Subdivisions and connections of auditory cortex in owl monkeys

J Comp Neurol. 1992 Apr 1;318(1):27-63. doi: 10.1002/cne.903180104.


The organization and connections of auditory cortex in owl monkeys, Aotus trivirgatus, were investigated by combining microelectrode mapping methods with studies of architecture and connections in the same animals. In most experiments, portions of auditory cortex were first explored with microelectrodes, neurons were characterized as responsive or not to auditory stimuli, and best frequencies were determined whenever possible. Most recordings were in cortex previously designated as primary (A-I) and rostral (R) auditory fields (Imig et al. J Comp Neurol 171:111, '77) and in a newly defined rostrotemporal field (RT) located rostral to R. Injections of wheat germ agglutinin-horseradish peroxidase (WGA-HRP) and fluorescent tracers were placed in electrophysiologically identified locations of A-I, R, and RT; the posterolateral (PL) and anterolateral (AL) divisions of a narrow belt of auditory cortex lateral and adjacent to A-I and R; cortex of the superior temporal gyrus lateral and rostrolateral to PL and AL; and regions of prefrontal cortex that receive inputs from auditory cortex. There were several major findings: 1. Best frequencies were most clearly determined for neurons within a densely myelinated strip of cortex on the lower bank and lip of the lateral sulcus. We divided this strip into three fields, A-I, R, and RT, although an alternative interpretation that A-I and R are parts of a single field remains tenable. In some cases, isofrequency contours appeared to continue uninterrupted across fields A-I and R, with lower frequencies represented laterally and higher frequencies represented deeper in the sulcus. In other cases, there was a tendency for high frequencies to be represented caudally and medially, and low frequencies laterally in A-I and rostrally in R, with partial discontinuity in the isofrequency contours. A reversal of the tonotopic gradient appeared in RT with a common low-frequency representation at the caudal border with R, and progressively higher frequencies encountered rostrally. Of the three fields, A-I appears slightly more myelinated than R, and RT slightly less than R. The distinctiveness of the three fields is further demonstrated by the patterns of connections. In particular, A-I and RT are both interconnected with R, but not with each other. Connections between A-I and R are between tonotopically matched locations. 2. A narrow 2-3 mm wide band of cortex lateral to A-I, R, and RT was also responsive to auditory stimuli, but typically neurons were more difficult to activate, and best frequencies were more difficult to determine. No distinctions in myeloarchitecture or CO activity were obvious.(ABSTRACT TRUNCATED AT 400 WORDS)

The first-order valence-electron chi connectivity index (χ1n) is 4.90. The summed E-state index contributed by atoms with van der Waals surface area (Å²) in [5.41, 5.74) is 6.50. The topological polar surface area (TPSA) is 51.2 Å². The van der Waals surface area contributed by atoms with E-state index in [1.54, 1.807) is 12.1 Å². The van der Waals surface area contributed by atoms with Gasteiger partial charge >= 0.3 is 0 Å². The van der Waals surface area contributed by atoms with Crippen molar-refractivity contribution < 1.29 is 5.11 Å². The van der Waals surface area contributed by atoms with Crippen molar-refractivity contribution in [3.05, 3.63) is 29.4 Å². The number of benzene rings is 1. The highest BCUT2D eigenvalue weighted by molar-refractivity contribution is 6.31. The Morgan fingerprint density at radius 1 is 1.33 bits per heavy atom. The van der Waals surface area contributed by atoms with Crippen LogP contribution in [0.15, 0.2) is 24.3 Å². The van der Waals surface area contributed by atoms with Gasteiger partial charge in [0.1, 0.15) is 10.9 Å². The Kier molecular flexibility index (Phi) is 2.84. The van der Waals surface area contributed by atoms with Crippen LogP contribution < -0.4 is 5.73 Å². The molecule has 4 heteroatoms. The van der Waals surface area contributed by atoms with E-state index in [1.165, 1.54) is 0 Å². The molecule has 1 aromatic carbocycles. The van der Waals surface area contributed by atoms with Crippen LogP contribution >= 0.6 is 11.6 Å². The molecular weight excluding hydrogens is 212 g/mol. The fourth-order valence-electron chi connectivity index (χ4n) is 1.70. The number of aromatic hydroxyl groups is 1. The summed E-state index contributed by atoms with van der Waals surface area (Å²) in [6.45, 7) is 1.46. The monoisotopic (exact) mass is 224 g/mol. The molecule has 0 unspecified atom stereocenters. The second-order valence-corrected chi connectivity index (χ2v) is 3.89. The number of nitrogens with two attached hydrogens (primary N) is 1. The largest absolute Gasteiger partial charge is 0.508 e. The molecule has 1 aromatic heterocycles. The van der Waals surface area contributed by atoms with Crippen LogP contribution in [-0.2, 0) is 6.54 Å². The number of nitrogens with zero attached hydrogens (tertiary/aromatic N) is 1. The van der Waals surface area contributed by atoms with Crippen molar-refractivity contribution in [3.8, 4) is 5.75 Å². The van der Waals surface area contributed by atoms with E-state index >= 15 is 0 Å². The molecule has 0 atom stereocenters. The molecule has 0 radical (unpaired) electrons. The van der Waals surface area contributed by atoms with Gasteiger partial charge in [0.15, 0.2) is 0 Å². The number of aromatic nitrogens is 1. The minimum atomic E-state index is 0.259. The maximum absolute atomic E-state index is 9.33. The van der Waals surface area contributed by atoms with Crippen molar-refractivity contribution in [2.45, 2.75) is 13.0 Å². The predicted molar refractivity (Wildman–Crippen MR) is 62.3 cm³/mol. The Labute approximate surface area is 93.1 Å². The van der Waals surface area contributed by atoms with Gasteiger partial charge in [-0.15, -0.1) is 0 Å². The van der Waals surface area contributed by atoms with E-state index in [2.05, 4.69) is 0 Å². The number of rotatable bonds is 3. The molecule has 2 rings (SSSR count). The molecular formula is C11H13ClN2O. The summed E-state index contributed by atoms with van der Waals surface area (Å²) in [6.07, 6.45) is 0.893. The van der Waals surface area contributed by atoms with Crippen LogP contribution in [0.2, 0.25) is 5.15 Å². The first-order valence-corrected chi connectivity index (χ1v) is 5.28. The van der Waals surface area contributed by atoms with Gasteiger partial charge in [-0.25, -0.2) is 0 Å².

Publication types

  • Research Support, U.S. Gov't, P.H.S.

MeSH terms

  • Acoustic Stimulation
  • Animals
  • Aotidae / anatomy & histology
  • Aotidae / physiology*
  • Auditory Cortex / cytology
  • Auditory Cortex / physiology*
  • Auditory Pathways / cytology
  • Auditory Pathways / physiology
  • Frontal Lobe / cytology
  • Frontal Lobe / physiology
  • Histocytochemistry
  • Inferior Colliculi / cytology
  • Inferior Colliculi / physiology
  • Microelectrodes
  • Myelin Sheath / physiology
  • Temporal Lobe / cytology
  • Temporal Lobe / physiology
  • Thalamus / cytology
  • Thalamus / physiology